JULY 2019

Takeaways from the Aspen Ideas Festival: American Renewal, Part II

Category: Portfolio Management

By Doug Cohen, Managing Director, Portfolio Management

The following are my key observations from the speakers of the additional sessions that I attended on the broad theme of American Renewal. Please also see from this topic Part I and Part III.

My observations and key takeaways from sessions on the topics of the Next New World Order and Economic Progress can be found here.

A Path Forward on Economic Policy

Robert RubinSenior counselor at Centerview Partners, former US Treasury secretary, first director of the national Economic Council

Melissa KearneyThe Neil Moskowitz Professor of Economics at University of Maryland, research associate at the National Bureau of Economic Research

1) There was a strong consensus that the current economy has its clear strong points, including low unemployment and rising wages at the bottom. That said, rising inequality, a dysfunctional political system and a misguided fiscal policy (including excessive debt) likely have the US, in Rubin’s terms “on a road to perdition.” In his view, the US needs both strong growth and less inequality to support a strong economy—either/or won’t be sufficient, something that he believes President Clinton understood well. While he is optimistic that “principled compromise” will eventually emerge with the help of the often-overlooked ideological center of the country, one got the clear sense he doesn’t expect that to occur anytime soon.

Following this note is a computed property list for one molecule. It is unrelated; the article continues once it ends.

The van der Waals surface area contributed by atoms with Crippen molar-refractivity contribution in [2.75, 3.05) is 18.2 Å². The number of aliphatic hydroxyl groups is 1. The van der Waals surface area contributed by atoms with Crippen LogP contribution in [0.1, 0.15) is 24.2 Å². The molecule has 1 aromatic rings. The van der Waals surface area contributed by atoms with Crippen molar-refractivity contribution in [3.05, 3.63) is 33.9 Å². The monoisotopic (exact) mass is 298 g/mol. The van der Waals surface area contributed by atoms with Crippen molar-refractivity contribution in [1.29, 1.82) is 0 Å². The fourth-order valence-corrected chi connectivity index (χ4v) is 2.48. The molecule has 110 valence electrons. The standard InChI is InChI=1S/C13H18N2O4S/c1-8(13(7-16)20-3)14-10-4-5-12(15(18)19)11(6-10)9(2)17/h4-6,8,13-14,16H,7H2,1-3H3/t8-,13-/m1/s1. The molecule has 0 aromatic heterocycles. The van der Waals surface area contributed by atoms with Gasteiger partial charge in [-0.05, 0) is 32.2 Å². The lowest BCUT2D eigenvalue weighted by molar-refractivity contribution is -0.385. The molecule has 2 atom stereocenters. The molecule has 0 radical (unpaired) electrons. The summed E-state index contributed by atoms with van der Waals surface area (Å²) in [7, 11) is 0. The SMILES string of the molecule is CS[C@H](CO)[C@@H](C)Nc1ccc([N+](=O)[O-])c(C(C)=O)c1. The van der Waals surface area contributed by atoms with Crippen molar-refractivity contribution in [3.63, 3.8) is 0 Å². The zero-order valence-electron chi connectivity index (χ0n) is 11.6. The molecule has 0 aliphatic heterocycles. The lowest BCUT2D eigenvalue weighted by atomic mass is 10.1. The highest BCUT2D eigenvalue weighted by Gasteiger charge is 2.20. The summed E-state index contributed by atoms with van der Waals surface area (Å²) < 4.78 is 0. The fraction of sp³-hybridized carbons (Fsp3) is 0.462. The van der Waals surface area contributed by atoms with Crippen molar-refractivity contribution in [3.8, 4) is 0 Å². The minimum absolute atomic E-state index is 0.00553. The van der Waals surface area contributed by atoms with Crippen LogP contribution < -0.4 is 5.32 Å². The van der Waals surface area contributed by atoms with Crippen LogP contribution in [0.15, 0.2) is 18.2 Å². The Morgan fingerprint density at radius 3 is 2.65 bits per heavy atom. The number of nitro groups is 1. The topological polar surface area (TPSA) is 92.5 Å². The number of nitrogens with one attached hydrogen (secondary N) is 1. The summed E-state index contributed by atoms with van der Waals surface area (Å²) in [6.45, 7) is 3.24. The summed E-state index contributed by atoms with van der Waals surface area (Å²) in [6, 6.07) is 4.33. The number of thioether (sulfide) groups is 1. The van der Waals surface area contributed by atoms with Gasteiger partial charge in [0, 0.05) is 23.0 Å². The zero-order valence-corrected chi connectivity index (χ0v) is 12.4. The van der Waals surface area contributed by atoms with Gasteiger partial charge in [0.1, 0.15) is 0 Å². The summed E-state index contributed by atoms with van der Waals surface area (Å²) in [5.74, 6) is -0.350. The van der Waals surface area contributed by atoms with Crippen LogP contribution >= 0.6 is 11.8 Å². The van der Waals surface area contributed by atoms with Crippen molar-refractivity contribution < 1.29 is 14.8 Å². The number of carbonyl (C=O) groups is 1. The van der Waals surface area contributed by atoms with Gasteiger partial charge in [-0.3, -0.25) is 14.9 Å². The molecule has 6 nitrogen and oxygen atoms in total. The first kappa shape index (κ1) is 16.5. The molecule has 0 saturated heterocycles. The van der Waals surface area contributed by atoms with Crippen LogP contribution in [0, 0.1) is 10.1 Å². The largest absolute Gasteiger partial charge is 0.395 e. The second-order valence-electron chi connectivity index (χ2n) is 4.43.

2) Kearney shared the same sentiment toward inequality but emphasized the importance of both a strong family structure and education. She believes the US spends far too little on children (roughly 1% of government expenditures) and, ethical issues aside, too much healthcare for the elderly. She cited a college education as likely the single best predictor of long-term success and noted that about 85% of college graduates come from two parent households. She believes the government needs to find ways to provide additional funding for public colleges and community colleges (Rubin supported that but was just as vocal regarding trade/vocational education). She argued that policies such as a universal basic income, Medicare for All, and free college make for “great bumper stickers” but are likely “terrible ideas” from a policy perspective. She supports an expanded earned income tax credit, continued deregulation to support the private sector and additional childcare funding. Rubin noted that Medicare for All would likely be a political disaster for Democrats given the extent to which most employees like their current work-sponsored insurance.

3) Much of the conversation came back to the notion that the government needs to find ways to support new initiatives—while still reducing a debt that has reached 78% of GDP and is on pace to surge to post World War II levels in the coming two decades. There was no support whatsoever for so-called Modern Monetary Theory, which downplays the significance of the debt. Rubin highlighted a recent editorial from his former colleague Larry Summers that called for a reduction in assorted tax deductions and credits and the elimination of the “step up” after death on capital gains. He believes that could raise ~$2.5 trillion over a decade—at least as much as the wealth tax proposed by Senator Warren that he views as quite possibly unconstitutional and likely very difficult to implement effectively. He also supported a carbon tax and reduced defense expenditures (something he tried to pursue while running the Treasury Department with little success given heavy political backlash).